The Cabinda oil refinery being developed in Angola will be capable of processing 60,000 barrels of crude oil a day. It is aimed to reduce the country’s reliance on the import of refined products and increase its exports.

The project is being implemented through a joint venture between investment management firm Gemcorp, and Sonaref, a subsidiary of Sonangol that manages the exploration, production, transportation, and marketing of hydrocarbons in Angola.

The Cabinda refinery will be developed in three phases with an estimated investment of £710m ($920m). The total cost of phase one is expected to be £170m ($220m), while the subsequent phases will cost £540m ($700m).

The first phase with a refining capacity of approximately 30,000bpd is scheduled for commissioning in the first quarter of 2022, followed by the second phase which is expected to add another 30,000bpd refinery capacity at the site in 2023.

Construction timeline

Preliminary works including the demining, clearing, leveling, and site preparation activities for the project were carried out from March to August 2020.

The final investment decision for the refinery construction was reached in October 2020, while an order for the main long-term items was placed in November 2020.

The front-end engineering and design (FEED) on inside battery limits (ISBL) and outside battery limits (OSBL) components is also complete. The design for the conventional buoy mooring (CRM) system was completed in May 2020.

Gemcorp is overseeing the construction activities for the project. The project is expected to create up to 2,000 direct and indirect jobs.

Location and site details

The Cabinda oil refinery will be developed on the 313ha-site on Malembo plain, located approximately 30km north of the Angolan capital Cabinda. Malembo, the nearest village, is located approximately 3.8km away from the refinery site.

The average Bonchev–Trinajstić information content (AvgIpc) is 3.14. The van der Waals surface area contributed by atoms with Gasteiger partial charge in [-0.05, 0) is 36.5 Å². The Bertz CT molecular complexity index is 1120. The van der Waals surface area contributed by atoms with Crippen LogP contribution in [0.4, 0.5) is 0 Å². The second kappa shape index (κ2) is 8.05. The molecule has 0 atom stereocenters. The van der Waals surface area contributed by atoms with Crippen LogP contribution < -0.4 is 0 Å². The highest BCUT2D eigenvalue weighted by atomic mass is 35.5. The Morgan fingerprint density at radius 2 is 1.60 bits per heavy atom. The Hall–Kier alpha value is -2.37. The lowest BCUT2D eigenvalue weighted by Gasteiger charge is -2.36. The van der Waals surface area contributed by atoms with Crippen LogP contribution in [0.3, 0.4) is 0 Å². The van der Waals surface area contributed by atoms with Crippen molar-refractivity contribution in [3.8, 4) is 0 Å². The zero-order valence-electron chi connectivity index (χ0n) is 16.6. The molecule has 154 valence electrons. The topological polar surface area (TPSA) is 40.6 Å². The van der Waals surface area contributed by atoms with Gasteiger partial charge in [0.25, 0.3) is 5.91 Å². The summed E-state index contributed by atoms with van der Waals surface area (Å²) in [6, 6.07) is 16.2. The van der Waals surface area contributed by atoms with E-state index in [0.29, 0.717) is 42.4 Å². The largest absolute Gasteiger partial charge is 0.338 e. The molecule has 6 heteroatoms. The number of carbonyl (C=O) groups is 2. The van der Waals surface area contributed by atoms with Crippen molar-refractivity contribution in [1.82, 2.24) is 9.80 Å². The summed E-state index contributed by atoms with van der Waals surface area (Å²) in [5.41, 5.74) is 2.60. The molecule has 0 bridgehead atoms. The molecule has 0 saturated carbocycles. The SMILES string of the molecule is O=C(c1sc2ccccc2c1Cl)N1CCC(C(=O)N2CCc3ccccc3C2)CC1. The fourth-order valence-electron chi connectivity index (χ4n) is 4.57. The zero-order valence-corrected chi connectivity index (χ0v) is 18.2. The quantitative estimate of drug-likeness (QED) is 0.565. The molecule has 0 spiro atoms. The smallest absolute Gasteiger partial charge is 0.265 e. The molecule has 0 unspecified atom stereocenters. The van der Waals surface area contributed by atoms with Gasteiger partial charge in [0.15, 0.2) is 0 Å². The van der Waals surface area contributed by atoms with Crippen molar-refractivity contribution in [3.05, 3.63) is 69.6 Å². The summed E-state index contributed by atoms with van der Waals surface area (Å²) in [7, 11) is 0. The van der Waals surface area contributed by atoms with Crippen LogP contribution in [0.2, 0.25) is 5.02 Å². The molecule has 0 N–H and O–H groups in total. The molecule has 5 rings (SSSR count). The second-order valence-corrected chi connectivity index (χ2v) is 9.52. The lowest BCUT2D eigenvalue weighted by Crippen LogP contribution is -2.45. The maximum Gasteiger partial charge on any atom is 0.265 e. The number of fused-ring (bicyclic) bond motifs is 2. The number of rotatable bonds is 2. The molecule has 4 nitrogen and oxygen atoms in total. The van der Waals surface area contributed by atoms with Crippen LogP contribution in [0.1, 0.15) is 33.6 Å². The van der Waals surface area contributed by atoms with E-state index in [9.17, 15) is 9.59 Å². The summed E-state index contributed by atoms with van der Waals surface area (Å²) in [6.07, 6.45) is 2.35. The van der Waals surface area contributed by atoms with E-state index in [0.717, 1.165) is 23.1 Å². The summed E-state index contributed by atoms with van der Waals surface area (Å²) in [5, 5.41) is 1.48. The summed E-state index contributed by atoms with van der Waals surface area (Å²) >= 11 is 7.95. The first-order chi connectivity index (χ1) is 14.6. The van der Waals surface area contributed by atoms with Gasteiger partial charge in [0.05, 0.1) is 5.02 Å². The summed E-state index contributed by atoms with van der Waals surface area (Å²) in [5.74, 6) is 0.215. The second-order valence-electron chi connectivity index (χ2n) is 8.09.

Cabinda oil refinery development details

Phase one development of the Cabinda oil refinery includes the installation of a 30,000bpd crude oil distillation unit along with a desalinator and a kerosene treatment unit. It also includes auxiliary infrastructure such as a conventional float anchoring system, pipelines, and storage facility for more than 1.2 million barrels.

The second phase will increase the refining capacity to 60,000bpd by adding a new catalytic reformer, which will be used to convert straight-run naphtha into gasoline.

The third phase will turn the refinery into a complete conversion refinery with the installation of a hydrotreater and catalytic cracking unit, which will convert heavy fuel to gasoil.

When fully commissioned, the refinery will produce a range of products including gasoline, diesel, jet A1, PLG, kerosene, and fuel oil.

Financing for the Cabinda oil refinery project

The project partners Gemcorp and Sonaref initially committed £397.3m ($500m) for the project development and later increased the investment commitment for the project by £23.8m ($30m) in June 2020.

The additional amount will be used for the construction and installation of a pipeline system and for facilitating the mooring of large vessels to supply the refinery products locally and to the external markets.

Crude oil production in Angola

Angola is Africa’s second-biggest crude oil producer after Nigeria. On the consumption front, it consumed approximately 3.5million tonnes (Mt) of refined petroleum products in 2018, which comprised approximately 80% of imports with China accounting for approximately 65% of the total imports.

The initial refining operations in Angola took place in 1958 through the 57,000bpd Luanda refinery, which is spread in an area of 170 hectares.

The major oil exploration and production companies that are active in Angola include Total, Chevron, Exxon Mobil, BP, Eni, Equinor, and Sonangol E&P.

Chevron operates through its subsidiary Cabinda Gulf Oil Company in Angola and has invested in several key projects in the country including the second stage of the offshore Mafumeira field development, the Angola LNG project, the Congo River Canyon Crossing pipeline, the Lianzi project, and the Nemba enhanced secondary recovery project.